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Specific Carbohydrate Diet

The Specific Carbohydrate Diet is marketed to those with inflammatory bowel disease, celiac disease, diverticulitis, cystic fibrosis and chronic diarrhea. It was introduced in the 1920s by gastroenterologist Sidney Haas and popularized in the 1980s with Elaine Gottschall’s book “Breaking the Vicious Cycle.” The book was inspired by Ms. Gottschall's use of the SCD diet to achieve cure for her own daughter's severe ulcerative colitis.

The SCD diet is the basis for the GAPS diet but differs from the GAPS diet. The SCD diet restores balance to the gut micobiome not by adding beneficial bacteria ie fermented foods but by starving out harmful bacteria by eliminating complex carbohydrates. The specific carbohydrates that are allowed on this diet are monosaccharides easily absorbed through the intestinal wall. Meals focus on meat, fish, eggs, nuts and seeds, certain beans, nonstarchy vegetables, and fruit. "Illegal" foods include processed foods, all grains, potatoes, most dairy, most legumes, and most processed sugar and sweeteners. As with the GAPS diet, foods not on the "legal" list may be introduced after symptoms resolve, in a controlled manner.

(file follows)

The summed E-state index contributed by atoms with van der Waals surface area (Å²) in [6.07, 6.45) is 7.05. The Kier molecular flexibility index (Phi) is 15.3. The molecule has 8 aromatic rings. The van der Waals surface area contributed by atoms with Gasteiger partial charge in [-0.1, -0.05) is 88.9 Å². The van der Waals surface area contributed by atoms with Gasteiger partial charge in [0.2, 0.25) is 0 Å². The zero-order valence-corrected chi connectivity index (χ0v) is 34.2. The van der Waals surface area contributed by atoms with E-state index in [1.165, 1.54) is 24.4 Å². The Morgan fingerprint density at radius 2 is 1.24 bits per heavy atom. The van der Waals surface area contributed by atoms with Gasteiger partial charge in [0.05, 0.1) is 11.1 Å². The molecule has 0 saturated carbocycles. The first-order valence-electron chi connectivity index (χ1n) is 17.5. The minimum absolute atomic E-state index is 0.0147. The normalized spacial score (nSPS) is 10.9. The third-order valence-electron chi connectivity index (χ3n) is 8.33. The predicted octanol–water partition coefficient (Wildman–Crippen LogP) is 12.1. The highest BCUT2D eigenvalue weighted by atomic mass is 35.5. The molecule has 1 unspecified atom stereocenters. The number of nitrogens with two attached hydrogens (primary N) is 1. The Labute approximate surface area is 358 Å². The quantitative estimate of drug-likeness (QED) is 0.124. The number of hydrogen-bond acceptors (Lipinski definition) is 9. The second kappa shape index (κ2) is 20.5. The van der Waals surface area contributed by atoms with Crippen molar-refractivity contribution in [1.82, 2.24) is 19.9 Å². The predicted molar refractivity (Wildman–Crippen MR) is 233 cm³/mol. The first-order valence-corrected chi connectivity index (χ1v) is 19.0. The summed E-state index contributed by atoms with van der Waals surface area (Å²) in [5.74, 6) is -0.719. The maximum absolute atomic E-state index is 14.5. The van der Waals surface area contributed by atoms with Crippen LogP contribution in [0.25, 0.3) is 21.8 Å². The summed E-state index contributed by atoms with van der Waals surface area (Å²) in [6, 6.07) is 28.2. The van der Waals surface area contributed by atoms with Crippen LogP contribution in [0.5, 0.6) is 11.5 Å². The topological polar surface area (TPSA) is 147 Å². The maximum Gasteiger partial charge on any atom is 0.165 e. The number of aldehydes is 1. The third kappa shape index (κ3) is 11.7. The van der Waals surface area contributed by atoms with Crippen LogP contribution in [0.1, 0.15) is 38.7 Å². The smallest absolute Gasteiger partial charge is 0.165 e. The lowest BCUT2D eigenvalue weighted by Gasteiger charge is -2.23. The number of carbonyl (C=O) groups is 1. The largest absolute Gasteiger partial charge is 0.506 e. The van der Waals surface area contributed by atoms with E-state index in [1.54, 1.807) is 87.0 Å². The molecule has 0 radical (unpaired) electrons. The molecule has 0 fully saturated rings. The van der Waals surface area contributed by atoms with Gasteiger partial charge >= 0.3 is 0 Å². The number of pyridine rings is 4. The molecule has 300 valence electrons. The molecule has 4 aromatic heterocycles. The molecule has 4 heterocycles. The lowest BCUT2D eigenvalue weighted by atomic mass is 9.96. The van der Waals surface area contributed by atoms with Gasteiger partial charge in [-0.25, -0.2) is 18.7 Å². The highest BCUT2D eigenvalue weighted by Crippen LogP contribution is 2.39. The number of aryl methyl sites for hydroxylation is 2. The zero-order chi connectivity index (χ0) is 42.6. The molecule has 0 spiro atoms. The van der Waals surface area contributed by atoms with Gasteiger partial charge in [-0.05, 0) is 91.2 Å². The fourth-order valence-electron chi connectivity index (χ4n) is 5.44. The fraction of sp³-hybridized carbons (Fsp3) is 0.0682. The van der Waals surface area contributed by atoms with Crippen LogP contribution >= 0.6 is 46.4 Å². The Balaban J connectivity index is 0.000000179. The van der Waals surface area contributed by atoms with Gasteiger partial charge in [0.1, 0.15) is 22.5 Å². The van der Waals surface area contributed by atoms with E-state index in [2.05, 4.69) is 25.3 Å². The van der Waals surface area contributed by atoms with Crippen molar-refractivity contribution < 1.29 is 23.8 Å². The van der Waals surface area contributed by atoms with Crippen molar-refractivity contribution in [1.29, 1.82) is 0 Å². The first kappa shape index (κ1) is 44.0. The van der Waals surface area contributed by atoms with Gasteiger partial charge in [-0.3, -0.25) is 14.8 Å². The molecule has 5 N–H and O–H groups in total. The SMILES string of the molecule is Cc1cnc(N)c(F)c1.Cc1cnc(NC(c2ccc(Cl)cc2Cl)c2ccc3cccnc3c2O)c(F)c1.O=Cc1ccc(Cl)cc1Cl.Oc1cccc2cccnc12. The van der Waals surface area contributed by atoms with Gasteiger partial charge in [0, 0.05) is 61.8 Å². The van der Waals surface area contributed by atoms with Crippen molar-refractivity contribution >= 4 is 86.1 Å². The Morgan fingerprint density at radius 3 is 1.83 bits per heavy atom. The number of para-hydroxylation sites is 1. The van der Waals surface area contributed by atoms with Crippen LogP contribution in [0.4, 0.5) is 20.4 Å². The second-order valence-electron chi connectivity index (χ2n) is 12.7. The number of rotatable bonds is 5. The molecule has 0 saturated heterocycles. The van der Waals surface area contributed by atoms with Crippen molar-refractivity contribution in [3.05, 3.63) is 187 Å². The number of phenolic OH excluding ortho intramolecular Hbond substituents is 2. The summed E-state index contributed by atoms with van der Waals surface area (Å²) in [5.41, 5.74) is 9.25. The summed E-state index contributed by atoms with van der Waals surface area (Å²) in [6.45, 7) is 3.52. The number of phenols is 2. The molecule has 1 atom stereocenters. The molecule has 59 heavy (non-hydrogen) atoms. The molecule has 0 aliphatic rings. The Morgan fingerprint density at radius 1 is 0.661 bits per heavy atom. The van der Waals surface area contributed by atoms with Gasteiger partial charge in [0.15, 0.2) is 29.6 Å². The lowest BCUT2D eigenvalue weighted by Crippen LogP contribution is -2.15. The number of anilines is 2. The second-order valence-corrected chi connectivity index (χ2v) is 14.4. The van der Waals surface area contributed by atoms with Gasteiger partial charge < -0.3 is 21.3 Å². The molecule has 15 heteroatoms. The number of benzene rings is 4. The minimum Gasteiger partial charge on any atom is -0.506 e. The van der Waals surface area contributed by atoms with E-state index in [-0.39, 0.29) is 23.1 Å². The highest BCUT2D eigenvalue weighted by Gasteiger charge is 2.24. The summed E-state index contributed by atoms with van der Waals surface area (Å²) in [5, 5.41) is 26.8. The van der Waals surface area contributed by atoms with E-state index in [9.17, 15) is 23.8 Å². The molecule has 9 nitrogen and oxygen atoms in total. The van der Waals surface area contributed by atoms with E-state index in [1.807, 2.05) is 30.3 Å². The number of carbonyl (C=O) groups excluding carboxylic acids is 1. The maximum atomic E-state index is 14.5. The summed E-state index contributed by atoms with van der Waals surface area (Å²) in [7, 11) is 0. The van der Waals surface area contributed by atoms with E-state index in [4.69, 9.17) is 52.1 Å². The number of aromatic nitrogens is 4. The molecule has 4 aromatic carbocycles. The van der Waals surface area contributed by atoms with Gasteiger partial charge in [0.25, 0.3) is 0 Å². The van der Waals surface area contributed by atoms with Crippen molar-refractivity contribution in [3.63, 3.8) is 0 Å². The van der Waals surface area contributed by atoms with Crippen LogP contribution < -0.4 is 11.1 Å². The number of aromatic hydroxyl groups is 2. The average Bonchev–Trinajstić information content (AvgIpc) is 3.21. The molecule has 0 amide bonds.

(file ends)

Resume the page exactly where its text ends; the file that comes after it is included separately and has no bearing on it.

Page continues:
The SCD diet has also been used for patients with autism. Research is ongoing in this area. There is a high prevalence of gastrointestinal disorders in patients with autism so I do recommend specific dietary modifications for those with autism - stay tuned for more on this!

In my house, we do not use as many principles from SCD as we do from GAPS, but cutting out processed foods is definitely something to keep in mind!

Here's to your health, and have a wonderful day!

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